Not all jobs are created equal

New business creation is thriving, and is back to pre-crisis levels in many OECD countries, generating millions of new jobs along the way.  However, most new firm and job creation has taken place in sectors with below average productivity, for example, in accommodation and food services in Greece, Ireland and the United Kingdom, and in construction in Italy and Norway. In almost every major OECD economy, the top three sectors generating the largest net employment gains over the period 2010 to 2016 were– restaurants, health and residential care activities, and these had below average labour productivity. In contrast, the level of jobs created in SMEs with above median productivity has been dropping since 2006. This has contributed to lower productivity growth rates in developed economies in recent decades.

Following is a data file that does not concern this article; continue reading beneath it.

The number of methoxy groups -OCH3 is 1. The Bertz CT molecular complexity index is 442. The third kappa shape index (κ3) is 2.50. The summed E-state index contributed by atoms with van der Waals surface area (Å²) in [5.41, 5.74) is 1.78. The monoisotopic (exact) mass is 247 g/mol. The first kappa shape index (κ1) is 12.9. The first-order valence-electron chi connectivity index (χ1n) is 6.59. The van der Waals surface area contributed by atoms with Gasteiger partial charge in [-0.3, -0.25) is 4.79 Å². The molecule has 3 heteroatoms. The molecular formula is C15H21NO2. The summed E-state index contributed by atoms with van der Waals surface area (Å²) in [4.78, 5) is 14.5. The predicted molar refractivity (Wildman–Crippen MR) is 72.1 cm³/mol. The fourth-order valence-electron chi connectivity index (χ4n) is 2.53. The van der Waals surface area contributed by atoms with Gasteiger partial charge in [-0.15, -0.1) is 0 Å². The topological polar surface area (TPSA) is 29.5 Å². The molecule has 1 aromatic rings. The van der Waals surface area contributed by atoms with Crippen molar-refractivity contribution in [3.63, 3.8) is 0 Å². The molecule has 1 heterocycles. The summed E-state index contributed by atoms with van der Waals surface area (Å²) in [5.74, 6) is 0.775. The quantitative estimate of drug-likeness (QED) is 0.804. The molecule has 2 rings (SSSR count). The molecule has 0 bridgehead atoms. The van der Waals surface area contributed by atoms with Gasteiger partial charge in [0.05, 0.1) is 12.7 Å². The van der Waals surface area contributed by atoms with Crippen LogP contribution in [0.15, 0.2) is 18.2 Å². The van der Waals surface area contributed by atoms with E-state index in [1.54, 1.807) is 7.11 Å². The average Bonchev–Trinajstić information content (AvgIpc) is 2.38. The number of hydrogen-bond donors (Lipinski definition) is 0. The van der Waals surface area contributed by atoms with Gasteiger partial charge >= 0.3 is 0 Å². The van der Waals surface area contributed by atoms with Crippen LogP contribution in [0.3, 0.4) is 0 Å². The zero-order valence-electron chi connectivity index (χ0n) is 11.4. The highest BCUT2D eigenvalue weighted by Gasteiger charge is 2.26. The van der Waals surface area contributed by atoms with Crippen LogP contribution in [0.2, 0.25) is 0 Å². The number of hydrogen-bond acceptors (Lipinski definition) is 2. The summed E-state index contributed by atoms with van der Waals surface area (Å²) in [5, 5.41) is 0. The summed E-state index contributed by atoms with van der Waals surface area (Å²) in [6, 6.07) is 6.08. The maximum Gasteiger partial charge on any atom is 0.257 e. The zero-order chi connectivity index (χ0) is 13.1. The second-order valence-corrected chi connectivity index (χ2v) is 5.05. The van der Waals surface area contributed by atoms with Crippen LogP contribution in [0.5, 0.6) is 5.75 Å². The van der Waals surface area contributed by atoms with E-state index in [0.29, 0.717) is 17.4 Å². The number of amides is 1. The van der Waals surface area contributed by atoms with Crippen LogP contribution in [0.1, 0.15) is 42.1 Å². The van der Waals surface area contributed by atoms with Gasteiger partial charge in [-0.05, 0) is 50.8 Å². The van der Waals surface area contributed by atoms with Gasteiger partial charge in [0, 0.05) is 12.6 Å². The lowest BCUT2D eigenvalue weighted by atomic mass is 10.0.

The trouble is that more jobs in lower-productivity activities means more lower-paid jobs. This also weighs down average salaries in the economy as a whole. Between 2010 and 2016, for example, close to 90% of all new jobs in France were created in activities with below-average wages as were close to 65% in Germany and the UK and over 75% in the US.  

©OECD Observer Q3 No 319 Sep 2019

Economic data

GDP growth: -9.8% Q2/Q1 2020 2020
Consumer price inflation: 1.3% Sep 2020 annual
Trade (G20): -17.7% exp, -16.7% imp, Q2/Q1 2020
Unemployment: 7.3% Sep 2020
Last update: 10 Nov 2020

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